Learn to Search

Understand the Type of Source


Journal articles mainly report the findings of research studies. These assume a general level of knowledge of the reader and typically do not define concepts or provide analysis of topics. If you do not understand what type of article you have found, take a look at our guide on Finding and Understanding Evidence-Based Practice and Research.


eBooks will give definitions of things or look at a topic in depth. Some examples of where a book would be helpful in your research would be when you want to find parts of a theory or if you want to find the causes of a war. They can also help if you need to know how to define something.

Scholarly Sources

A scholarly source is a source that's written by an expert, researcher, or academic for an audience of other experts, researchers, or academics. Scholarly sources can include peer-reviewed journals and books, government websites (.gov), and professional organization websites (.org). Reading the abstract, or summary, of an article is a great first step to see if you want to continue reading it.

See Chapter 1 of the Publication Manual of the American Psychological Association (7th ed.) for more information.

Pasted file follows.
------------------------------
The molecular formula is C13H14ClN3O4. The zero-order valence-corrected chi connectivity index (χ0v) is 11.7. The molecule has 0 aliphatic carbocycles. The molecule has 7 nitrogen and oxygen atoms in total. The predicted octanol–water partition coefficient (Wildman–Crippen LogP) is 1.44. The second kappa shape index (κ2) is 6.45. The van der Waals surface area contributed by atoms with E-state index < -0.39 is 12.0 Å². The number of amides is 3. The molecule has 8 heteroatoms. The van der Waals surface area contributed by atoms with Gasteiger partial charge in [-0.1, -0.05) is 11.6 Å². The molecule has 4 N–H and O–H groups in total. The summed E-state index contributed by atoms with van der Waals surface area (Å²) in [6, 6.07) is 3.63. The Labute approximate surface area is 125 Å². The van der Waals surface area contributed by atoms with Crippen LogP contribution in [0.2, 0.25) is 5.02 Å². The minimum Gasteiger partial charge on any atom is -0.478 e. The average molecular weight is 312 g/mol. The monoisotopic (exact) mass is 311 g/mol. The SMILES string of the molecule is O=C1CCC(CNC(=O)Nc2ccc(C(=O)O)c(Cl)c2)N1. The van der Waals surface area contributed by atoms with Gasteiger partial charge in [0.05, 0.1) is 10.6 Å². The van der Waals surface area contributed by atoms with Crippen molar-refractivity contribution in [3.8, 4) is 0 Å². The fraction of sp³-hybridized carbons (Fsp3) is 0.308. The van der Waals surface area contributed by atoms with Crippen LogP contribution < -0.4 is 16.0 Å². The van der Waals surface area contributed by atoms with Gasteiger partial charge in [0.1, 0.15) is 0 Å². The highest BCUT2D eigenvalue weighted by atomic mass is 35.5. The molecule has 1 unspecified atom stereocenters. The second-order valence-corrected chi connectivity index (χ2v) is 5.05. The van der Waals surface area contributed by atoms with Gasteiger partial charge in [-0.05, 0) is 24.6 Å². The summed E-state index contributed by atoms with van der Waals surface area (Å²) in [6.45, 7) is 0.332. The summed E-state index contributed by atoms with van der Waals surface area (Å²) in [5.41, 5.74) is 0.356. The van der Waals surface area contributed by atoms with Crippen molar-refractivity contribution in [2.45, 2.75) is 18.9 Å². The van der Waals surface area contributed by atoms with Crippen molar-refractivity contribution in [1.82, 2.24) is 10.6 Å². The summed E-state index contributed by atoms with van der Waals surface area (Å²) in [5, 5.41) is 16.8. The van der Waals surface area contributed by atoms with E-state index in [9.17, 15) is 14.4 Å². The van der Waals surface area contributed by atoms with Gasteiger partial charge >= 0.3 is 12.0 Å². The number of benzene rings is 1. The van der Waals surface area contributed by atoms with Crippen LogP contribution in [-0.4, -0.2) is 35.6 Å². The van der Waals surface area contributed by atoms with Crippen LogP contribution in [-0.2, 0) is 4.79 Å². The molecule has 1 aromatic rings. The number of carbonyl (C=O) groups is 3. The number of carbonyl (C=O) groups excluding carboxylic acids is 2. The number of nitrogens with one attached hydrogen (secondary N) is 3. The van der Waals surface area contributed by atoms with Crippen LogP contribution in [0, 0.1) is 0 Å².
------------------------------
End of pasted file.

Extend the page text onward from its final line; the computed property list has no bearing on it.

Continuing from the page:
Click on the play button below to see a short video on scholarly sources.

Primary and Secondary Sources

See our FAQ: What is the difference between primary and secondary sources?

See the Finding and Understanding Evidence-Based Practice and Research guide for more information on the different types of research studies.

Review the Source Details

When you click on a source's title from the Search Everything search results, it will open up the detailed record. Below is an example of a source's detailed record. Click each icon to learn the purpose of the detail elements.

Tip! Not every search will have "Related Readings" or "Citations" sections. 

Evaluate Your Source

Sometimes, it can be difficult to decide if a source you find is appropriate or even credible to use. Our guide on Evaluating Information will give you tips on how to best evaluate information.